Of course. Having barely made his deadline, shaved hurriedly in the newspaper's restroom, and shown up 40 minutes late for his own wedding in blue jeans--what else would a devil-may-care, madcap reporter do for an encore?
Well, if his name is Irwin Maurice Fletcher, what else would he do but scrap his Colorado honeymoon plans right after the marriage ceremony and whisk his new, Job-patient bride off to tropical Nairobi replete in thermal clothing and with well-waxed skis trailing behind?
If, in the feminist 1980s, you can buy the idea of any young bride putting up with this sort of macho nonsense without wrapping those glossy skis around her partner's neck, you've got in full measure the suspension of disbelief that Gregory McDonald's "Fletch, Too," requires. Nay, demands.
This is the 10th and, novelist McDonald assures us, the last in the long-running "Fletch" series. And it is a series death, perhaps, whose time has, indeed, come.
It isn't that Fletch, himself, doesn't remain as likable as ever ("irrepressible" is the adjective of common coinage, although "bubble-headed" comes increasingly to mind), but the one-liners are seeming more contrived, and McDonald's staccato delivery (shame on any sentence of dialogue longer than five words), is beginning to sound more and more like an old Abbott and Costello routine.
Through what premise do we justify author McDonald's obviously high old time romping around the green hills of Africa? By having Fletch receive a wedding present from his long-presumed-dead father--a letter inviting him to a father-son reunion in Nairobi and containing airline tickets, hotel reservations and money for him and his new bride. So, what's a boy and his heel-dragging wife to do once the obvious (cash in the tickets) has been rejected?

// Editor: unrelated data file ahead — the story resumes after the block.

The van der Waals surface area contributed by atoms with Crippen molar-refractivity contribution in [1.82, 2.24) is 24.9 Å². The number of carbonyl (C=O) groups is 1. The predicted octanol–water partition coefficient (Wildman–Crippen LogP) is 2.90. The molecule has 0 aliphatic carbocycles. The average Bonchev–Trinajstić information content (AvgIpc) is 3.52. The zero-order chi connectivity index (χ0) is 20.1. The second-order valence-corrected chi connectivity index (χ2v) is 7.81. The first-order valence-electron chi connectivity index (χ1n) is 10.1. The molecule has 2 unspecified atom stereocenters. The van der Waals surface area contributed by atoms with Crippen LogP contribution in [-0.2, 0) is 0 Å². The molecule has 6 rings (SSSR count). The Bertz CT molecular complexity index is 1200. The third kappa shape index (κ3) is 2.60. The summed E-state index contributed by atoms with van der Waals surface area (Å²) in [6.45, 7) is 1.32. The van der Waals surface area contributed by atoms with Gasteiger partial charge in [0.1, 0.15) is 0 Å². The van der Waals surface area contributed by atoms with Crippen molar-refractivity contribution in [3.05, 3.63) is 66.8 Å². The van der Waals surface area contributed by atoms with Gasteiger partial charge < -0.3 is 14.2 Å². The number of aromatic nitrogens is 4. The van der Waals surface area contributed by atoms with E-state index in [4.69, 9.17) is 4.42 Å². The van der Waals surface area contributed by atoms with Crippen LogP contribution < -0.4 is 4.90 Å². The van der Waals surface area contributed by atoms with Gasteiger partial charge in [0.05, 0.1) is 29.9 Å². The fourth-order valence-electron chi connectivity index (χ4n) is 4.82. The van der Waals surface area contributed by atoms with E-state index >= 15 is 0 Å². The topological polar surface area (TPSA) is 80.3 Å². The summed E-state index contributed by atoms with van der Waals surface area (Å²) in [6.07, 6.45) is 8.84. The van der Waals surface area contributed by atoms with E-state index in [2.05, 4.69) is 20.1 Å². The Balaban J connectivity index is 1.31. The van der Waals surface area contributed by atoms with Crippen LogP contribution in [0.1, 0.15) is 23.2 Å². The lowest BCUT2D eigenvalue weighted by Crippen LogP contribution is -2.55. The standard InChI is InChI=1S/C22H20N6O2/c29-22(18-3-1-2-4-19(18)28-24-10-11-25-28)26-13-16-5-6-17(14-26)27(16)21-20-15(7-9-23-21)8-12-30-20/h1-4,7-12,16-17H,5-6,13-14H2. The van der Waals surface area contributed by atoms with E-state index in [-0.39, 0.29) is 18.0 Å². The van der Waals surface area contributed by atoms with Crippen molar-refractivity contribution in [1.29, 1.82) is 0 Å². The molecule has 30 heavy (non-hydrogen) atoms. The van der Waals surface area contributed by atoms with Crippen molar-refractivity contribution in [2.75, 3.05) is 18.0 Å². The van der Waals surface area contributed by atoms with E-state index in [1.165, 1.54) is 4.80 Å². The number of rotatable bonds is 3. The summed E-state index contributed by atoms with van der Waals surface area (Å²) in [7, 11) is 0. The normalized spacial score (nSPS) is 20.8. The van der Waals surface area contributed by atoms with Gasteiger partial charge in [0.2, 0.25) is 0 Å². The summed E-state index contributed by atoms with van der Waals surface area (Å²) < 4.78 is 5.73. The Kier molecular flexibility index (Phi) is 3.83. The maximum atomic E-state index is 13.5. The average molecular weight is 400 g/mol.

Not only does Fletch witness a murder in the Nairobi airport restroom, but dear old Dad--a bush pilot presumably killed in a crash coincidental with his son's birth--proves maddeningly elusive. First, he's a no-show at the airport for Fletch and his bride's arrival. Then, when reliable reports have old Dad in the local lock-up, he turns out to be "not receiving" visitors.
All is not lost, however, as the newlyweds are taken under the wing of an old barn-storming pilot friend of Fletch's father who is obsessed with finding the site of a buried Roman city where one has never been suspected. What better rationale for a rather prolonged nature hike/societal study of East Africa spiced with occasional dashes of romance?
McDonald's tongue-in-cheek treatment of his impulsive, bumbling (oh, all right, irrepressible) Fletch is as deft as ever, and the mystery of both the murder in the airport and the introduction-shy father are neatly resolved in a couple of neat plot twists. So, what more could a dedicated Fletch fan want?
In the retirement of his baggy-pants, newspaper reporter-turned-klutz hero at this stage of his career, however, McDonald, one thinks, may be doing a wise thing in quitting while he's ahead of the game.